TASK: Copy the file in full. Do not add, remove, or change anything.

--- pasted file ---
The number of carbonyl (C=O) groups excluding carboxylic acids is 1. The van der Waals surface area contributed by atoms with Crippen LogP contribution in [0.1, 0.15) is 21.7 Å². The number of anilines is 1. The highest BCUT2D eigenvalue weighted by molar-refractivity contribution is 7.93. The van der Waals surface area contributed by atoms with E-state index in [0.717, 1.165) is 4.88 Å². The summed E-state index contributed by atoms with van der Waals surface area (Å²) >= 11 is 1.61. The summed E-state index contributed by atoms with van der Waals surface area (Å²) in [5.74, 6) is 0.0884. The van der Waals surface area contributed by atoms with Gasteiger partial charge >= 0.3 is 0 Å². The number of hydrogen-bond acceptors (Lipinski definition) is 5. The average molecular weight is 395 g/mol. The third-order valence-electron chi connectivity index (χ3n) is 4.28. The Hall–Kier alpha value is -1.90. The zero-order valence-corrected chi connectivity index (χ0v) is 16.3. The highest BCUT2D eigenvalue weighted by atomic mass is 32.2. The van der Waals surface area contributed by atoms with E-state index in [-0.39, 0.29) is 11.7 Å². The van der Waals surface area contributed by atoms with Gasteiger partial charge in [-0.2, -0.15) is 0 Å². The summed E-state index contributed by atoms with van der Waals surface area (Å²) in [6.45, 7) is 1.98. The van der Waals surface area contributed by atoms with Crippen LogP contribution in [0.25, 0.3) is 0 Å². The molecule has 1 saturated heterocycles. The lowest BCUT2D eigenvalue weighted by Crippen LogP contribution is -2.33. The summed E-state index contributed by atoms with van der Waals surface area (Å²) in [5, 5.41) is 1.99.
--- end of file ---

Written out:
The number of carbonyl (C=O) groups excluding carboxylic acids is 1. The van der Waals surface area contributed by atoms with Crippen LogP contribution in [0.1, 0.15) is 21.7 Å². The number of anilines is 1. The highest BCUT2D eigenvalue weighted by molar-refractivity contribution is 7.93. The van der Waals surface area contributed by atoms with E-state index in [0.717, 1.165) is 4.88 Å². The summed E-state index contributed by atoms with van der Waals surface area (Å²) >= 11 is 1.61. The summed E-state index contributed by atoms with van der Waals surface area (Å²) in [5.74, 6) is 0.0884. The van der Waals surface area contributed by atoms with Gasteiger partial charge >= 0.3 is 0 Å². The number of hydrogen-bond acceptors (Lipinski definition) is 5. The average molecular weight is 395 g/mol. The third-order valence-electron chi connectivity index (χ3n) is 4.28. The Hall–Kier alpha value is -1.90. The zero-order valence-corrected chi connectivity index (χ0v) is 16.3. The highest BCUT2D eigenvalue weighted by atomic mass is 32.2. The van der Waals surface area contributed by atoms with E-state index in [-0.39, 0.29) is 11.7 Å². The van der Waals surface area contributed by atoms with Gasteiger partial charge in [-0.2, -0.15) is 0 Å². The summed E-state index contributed by atoms with van der Waals surface area (Å²) in [6.45, 7) is 1.98. The van der Waals surface area contributed by atoms with Crippen LogP contribution in [0.25, 0.3) is 0 Å². The molecule has 1 saturated heterocycles. The lowest BCUT2D eigenvalue weighted by Crippen LogP contribution is -2.33. The summed E-state index contributed by atoms with van der Waals surface area (Å²) in [5, 5.41) is 1.99.